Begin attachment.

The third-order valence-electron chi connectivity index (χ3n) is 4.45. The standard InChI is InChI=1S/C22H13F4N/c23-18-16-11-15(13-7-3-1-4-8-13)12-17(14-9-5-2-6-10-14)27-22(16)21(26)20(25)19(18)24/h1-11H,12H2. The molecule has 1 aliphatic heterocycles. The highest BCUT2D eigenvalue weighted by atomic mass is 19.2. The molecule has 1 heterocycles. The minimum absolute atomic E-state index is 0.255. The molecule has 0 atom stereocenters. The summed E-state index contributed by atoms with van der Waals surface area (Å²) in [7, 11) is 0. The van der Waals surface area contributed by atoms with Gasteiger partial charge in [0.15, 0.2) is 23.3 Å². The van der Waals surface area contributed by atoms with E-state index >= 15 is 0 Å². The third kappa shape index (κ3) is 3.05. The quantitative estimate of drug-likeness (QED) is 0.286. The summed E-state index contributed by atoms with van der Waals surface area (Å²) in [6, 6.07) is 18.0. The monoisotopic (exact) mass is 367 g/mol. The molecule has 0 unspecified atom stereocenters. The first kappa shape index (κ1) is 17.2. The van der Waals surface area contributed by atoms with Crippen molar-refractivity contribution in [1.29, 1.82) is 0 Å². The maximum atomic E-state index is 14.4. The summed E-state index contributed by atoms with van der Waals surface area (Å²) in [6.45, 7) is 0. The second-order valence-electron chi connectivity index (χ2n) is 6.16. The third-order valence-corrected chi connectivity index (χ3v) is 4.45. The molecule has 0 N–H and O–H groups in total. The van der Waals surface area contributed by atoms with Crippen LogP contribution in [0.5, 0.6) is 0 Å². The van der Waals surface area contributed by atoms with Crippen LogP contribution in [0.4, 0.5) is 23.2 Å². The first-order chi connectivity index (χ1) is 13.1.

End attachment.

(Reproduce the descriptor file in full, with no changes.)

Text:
The third-order valence-electron chi connectivity index (χ3n) is 4.45. The standard InChI is InChI=1S/C22H13F4N/c23-18-16-11-15(13-7-3-1-4-8-13)12-17(14-9-5-2-6-10-14)27-22(16)21(26)20(25)19(18)24/h1-11H,12H2. The molecule has 1 aliphatic heterocycles. The highest BCUT2D eigenvalue weighted by atomic mass is 19.2. The molecule has 1 heterocycles. The minimum absolute atomic E-state index is 0.255. The molecule has 0 atom stereocenters. The summed E-state index contributed by atoms with van der Waals surface area (Å²) in [7, 11) is 0. The van der Waals surface area contributed by atoms with Gasteiger partial charge in [0.15, 0.2) is 23.3 Å². The van der Waals surface area contributed by atoms with E-state index >= 15 is 0 Å². The third kappa shape index (κ3) is 3.05. The quantitative estimate of drug-likeness (QED) is 0.286. The summed E-state index contributed by atoms with van der Waals surface area (Å²) in [6, 6.07) is 18.0. The monoisotopic (exact) mass is 367 g/mol. The molecule has 0 unspecified atom stereocenters. The first kappa shape index (κ1) is 17.2. The van der Waals surface area contributed by atoms with Crippen molar-refractivity contribution in [1.29, 1.82) is 0 Å². The maximum atomic E-state index is 14.4. The summed E-state index contributed by atoms with van der Waals surface area (Å²) in [6.45, 7) is 0. The second-order valence-electron chi connectivity index (χ2n) is 6.16. The third-order valence-corrected chi connectivity index (χ3v) is 4.45. The molecule has 0 N–H and O–H groups in total. The van der Waals surface area contributed by atoms with Crippen LogP contribution in [0.5, 0.6) is 0 Å². The van der Waals surface area contributed by atoms with Crippen LogP contribution in [0.4, 0.5) is 23.2 Å². The first-order chi connectivity index (χ1) is 13.1.